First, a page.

He also handles almost weekly sleds from competitors, calling him the worst first choice ever – but insisting he’s one of the lucky ones, especially from Aaron Hamill and Andrew Thompson to Nick Krivalt and Great role model for Lenny Hayes.
“Of course, as a young child, you don’t want to be a bust like everyone else,” Goddard said. “Over the years, countless opposition players have told me that I’m the worst No. 1, and at that age, I don’t say much. [Former Melbourne captain] Brad Green is one of them.
“The Brisbane Lions are ruthless…Michael Voss, at Gabba, told me if I touched the ball in the center square he would kill me, the only time that happened was when Jonathan Brown was in my career Later in career, but then I was older and wiser. You were an easy target for sledding and physical abuse.”
Goddard’s St. Kilda coach at the time, Grant Thomas, like many before him and since, told his new batch of draft picks that they were No. 1 (Goddard), No. 22 (Matt Ferguson) or the 46th pick (Leigh Fisher) doesn’t matter.
Of course, regardless of the good intentions, the reality is quite different.
Jason Horne-Francis, who openly wants No. 1 pick in his draft year But has since admitted he understood why his stepfather warned him of dangerLearned the hard way, as Jamarra Ugle-Hagan did a year ago, and Tom Boyd, Jack Watts, and even Tom Scully did long ago.
Watts, No. 1 in 2008, will forever be associated with his Queen’s Birthday debut, Three Collingwood players tackled Sherrin on his first contact.
A year later, Sculley followed Watts to historically abysmal Melbourne and enjoyed more individual success, but stayed there for just two years and 31 games. Before accepting a $6 million six-year deal to join expansion club GWS.
Boyd took a different approach: Requesting a trade and leaving the Giants after just one season, like Horn Francis in North Melbourne, to become a Bulldog on a seven-year contract worth nearly $1 million a year.
He’s one of the AFL’s most-watched footballers, from his high-profile trade to his form and then playing an integral role in the Western Bulldogs’ drought-ending banner in 2016, Retired only five years after he was drafted for physical and mental health reasons.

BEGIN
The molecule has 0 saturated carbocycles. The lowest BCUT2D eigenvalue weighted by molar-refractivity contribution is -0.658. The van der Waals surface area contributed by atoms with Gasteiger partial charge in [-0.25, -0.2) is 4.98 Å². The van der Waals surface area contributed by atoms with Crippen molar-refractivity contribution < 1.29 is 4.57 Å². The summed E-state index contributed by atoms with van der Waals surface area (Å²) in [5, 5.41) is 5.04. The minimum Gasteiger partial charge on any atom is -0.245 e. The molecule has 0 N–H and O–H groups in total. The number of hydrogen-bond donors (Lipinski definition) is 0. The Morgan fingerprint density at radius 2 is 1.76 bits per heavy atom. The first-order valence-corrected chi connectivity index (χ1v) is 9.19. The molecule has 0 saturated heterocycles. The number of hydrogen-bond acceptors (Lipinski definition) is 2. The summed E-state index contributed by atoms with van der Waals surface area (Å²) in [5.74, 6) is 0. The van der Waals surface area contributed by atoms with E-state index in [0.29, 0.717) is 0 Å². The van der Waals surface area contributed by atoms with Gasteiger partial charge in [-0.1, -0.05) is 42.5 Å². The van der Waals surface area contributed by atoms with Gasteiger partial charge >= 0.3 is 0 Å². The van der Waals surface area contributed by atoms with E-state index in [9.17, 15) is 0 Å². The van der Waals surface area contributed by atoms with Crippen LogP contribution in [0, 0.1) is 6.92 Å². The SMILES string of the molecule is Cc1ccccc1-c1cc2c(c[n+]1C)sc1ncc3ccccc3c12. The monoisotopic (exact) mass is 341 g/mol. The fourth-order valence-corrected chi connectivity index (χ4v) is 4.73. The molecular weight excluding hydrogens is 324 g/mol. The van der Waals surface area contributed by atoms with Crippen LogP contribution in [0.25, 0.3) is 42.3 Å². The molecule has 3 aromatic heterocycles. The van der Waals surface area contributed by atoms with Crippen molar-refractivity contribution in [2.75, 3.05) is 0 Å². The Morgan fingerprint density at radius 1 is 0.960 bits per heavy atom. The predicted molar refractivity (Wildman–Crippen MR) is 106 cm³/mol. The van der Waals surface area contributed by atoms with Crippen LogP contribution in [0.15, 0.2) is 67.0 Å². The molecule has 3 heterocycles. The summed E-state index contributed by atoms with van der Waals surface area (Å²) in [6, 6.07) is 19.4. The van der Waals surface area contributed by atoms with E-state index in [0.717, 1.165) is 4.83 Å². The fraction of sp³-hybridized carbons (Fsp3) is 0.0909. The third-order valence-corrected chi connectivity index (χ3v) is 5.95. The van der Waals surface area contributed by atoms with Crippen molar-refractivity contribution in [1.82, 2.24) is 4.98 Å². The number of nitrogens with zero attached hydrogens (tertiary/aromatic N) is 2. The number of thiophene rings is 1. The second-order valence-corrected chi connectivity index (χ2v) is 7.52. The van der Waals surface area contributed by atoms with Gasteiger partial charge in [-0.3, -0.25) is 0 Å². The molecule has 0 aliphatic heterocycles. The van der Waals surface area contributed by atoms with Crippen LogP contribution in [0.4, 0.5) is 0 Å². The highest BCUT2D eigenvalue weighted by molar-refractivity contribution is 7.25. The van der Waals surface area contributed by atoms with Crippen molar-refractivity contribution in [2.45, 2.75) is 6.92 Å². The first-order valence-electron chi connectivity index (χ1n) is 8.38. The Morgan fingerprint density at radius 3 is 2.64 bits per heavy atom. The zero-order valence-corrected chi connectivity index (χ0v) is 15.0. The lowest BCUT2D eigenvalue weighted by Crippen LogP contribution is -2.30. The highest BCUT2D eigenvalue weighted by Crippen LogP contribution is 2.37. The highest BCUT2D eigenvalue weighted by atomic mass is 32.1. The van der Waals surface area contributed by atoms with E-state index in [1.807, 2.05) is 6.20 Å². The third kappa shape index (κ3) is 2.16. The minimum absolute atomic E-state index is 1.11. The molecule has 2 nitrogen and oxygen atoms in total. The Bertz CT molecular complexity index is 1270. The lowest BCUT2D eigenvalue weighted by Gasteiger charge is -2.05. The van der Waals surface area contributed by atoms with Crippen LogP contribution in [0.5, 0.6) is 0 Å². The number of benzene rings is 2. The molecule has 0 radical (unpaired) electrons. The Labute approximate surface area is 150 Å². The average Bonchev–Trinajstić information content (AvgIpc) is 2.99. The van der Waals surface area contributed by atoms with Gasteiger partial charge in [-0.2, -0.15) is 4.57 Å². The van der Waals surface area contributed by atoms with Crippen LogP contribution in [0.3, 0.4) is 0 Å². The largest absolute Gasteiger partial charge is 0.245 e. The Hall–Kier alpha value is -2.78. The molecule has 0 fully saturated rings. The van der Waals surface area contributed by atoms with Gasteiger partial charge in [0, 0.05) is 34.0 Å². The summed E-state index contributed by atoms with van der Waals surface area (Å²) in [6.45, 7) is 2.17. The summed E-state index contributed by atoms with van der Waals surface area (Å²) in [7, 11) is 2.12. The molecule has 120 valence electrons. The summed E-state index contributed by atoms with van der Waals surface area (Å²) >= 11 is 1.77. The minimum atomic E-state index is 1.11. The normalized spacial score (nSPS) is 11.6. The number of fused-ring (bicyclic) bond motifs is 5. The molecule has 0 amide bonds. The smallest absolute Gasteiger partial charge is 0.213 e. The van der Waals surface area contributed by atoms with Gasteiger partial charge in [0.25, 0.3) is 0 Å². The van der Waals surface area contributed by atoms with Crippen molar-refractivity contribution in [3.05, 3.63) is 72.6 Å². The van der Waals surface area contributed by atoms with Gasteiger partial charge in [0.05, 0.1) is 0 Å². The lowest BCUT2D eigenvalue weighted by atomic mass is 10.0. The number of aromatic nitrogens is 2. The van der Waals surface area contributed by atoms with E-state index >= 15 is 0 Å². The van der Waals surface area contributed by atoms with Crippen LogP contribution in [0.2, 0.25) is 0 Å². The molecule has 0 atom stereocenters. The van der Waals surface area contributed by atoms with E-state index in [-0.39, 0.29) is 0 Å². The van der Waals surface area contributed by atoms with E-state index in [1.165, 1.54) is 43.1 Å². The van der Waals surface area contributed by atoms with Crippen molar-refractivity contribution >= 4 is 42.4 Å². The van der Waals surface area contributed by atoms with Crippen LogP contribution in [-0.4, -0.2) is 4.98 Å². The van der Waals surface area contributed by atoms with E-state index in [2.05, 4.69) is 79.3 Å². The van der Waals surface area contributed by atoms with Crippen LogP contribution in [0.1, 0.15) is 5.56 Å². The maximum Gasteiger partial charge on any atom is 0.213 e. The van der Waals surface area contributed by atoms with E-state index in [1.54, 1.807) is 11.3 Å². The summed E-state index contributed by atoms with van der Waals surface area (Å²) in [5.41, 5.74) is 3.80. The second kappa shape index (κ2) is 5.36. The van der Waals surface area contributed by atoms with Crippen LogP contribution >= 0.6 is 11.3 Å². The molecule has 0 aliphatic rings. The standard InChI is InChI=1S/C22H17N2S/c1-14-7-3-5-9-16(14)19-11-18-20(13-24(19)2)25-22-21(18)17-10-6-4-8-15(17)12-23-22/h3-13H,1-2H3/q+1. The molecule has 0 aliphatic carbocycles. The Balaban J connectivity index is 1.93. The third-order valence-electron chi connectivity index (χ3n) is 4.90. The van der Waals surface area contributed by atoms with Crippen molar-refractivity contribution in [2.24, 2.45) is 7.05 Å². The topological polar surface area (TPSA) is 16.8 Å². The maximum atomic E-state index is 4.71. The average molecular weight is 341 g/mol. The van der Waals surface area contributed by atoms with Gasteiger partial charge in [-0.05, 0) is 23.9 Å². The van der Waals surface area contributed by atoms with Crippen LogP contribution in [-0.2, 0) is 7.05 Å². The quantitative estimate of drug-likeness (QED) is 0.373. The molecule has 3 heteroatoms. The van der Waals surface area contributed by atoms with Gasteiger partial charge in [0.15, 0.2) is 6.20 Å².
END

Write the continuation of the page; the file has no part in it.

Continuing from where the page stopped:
Both Frazier and Goddard, who returned to their old AFL clubs for developmental work, say the scrutiny of No. 1 picks or young players in general has never been greater — and at a much younger age.
Thanks to the rise of social media, a saturated journalism industry and even recruiters taking their scouting to another level, they say. In the case of Horn-Francis, especially the booing he received Coming from a club he’s never been linked with, like everyone else in football, is where their interests lie.
“For whatever reason, in people’s minds, Jason didn’t directly live up to what was expected of him, so they created a false narrative around him as a person and as a footballer,” Fraser said .
“He’s a 19-year-old kid and he’s going to be a very talented player. It’s a tough environment in the AFL – you can do all the bridging classes, but nothing really prepares you. Figure it all out needs time.”
Frazier has been in the front row during his coaching career with No. 1 overall pick Sam Walsh and prodigy Nick Dykes, who was drafted in the same draft as Horn-Francis but was chosen as father and son with Collins. Wood connected. Daicos will be a strong contender for the No. 1 pick in the open draft.
Their instant and stunning success was the exception to the rule, not the example of top draftees, he said should Do.
Goddard is glad he made the point. He is one of the best first picks ever after 334 caps, two All-Australian honours, best and fairest club and captain of his second club, Essendon. But he remembers riding the Pines extensively in his early seasons, when high rotations were a foreign concept. Goddard was attracted to Riewoldt, the Saints’ other No. 1 pick, and they grew up together, full of anticipation.
“At the end of the day, not many people remember your first two or three years,” Goddard said.
“The club know what they’ve done to me and they’ve always told me to be patient, always have the big picture and believe that I’ll get there eventually.
“Everyone handles it differently, but I have a thick skin.”
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